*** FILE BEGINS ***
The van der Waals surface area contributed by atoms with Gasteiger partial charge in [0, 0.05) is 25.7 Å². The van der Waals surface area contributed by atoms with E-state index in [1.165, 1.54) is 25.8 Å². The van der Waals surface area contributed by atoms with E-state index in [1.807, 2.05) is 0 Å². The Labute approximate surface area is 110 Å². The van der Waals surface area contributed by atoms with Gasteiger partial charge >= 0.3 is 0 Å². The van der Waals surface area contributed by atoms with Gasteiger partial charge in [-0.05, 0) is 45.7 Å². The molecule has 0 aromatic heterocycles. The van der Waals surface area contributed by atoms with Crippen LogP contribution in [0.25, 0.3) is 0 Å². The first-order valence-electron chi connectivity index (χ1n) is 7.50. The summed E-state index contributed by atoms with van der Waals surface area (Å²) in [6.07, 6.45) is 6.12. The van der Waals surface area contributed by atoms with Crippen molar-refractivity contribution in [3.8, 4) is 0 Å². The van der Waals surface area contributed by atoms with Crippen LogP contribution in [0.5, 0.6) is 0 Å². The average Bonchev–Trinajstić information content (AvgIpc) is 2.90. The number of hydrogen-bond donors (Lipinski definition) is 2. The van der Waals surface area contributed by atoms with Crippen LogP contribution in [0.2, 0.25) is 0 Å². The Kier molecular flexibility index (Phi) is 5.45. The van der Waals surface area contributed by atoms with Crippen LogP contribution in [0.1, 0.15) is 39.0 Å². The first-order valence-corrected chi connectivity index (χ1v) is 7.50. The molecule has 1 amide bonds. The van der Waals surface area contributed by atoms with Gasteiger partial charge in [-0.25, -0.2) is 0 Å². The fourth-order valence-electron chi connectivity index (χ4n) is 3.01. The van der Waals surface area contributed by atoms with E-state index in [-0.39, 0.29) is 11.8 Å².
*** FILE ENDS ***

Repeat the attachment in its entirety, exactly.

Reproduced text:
The van der Waals surface area contributed by atoms with Gasteiger partial charge in [0, 0.05) is 25.7 Å². The van der Waals surface area contributed by atoms with E-state index in [1.165, 1.54) is 25.8 Å². The van der Waals surface area contributed by atoms with E-state index in [1.807, 2.05) is 0 Å². The Labute approximate surface area is 110 Å². The van der Waals surface area contributed by atoms with Gasteiger partial charge >= 0.3 is 0 Å². The van der Waals surface area contributed by atoms with Gasteiger partial charge in [-0.05, 0) is 45.7 Å². The molecule has 0 aromatic heterocycles. The van der Waals surface area contributed by atoms with Crippen LogP contribution in [0.25, 0.3) is 0 Å². The first-order valence-electron chi connectivity index (χ1n) is 7.50. The summed E-state index contributed by atoms with van der Waals surface area (Å²) in [6.07, 6.45) is 6.12. The van der Waals surface area contributed by atoms with Crippen molar-refractivity contribution in [3.8, 4) is 0 Å². The van der Waals surface area contributed by atoms with Crippen LogP contribution in [0.5, 0.6) is 0 Å². The average Bonchev–Trinajstić information content (AvgIpc) is 2.90. The number of hydrogen-bond donors (Lipinski definition) is 2. The van der Waals surface area contributed by atoms with Crippen LogP contribution in [0.2, 0.25) is 0 Å². The Kier molecular flexibility index (Phi) is 5.45. The van der Waals surface area contributed by atoms with Crippen LogP contribution in [0.1, 0.15) is 39.0 Å². The first-order valence-corrected chi connectivity index (χ1v) is 7.50. The molecule has 1 amide bonds. The van der Waals surface area contributed by atoms with Gasteiger partial charge in [-0.25, -0.2) is 0 Å². The fourth-order valence-electron chi connectivity index (χ4n) is 3.01. The van der Waals surface area contributed by atoms with E-state index in [-0.39, 0.29) is 11.8 Å².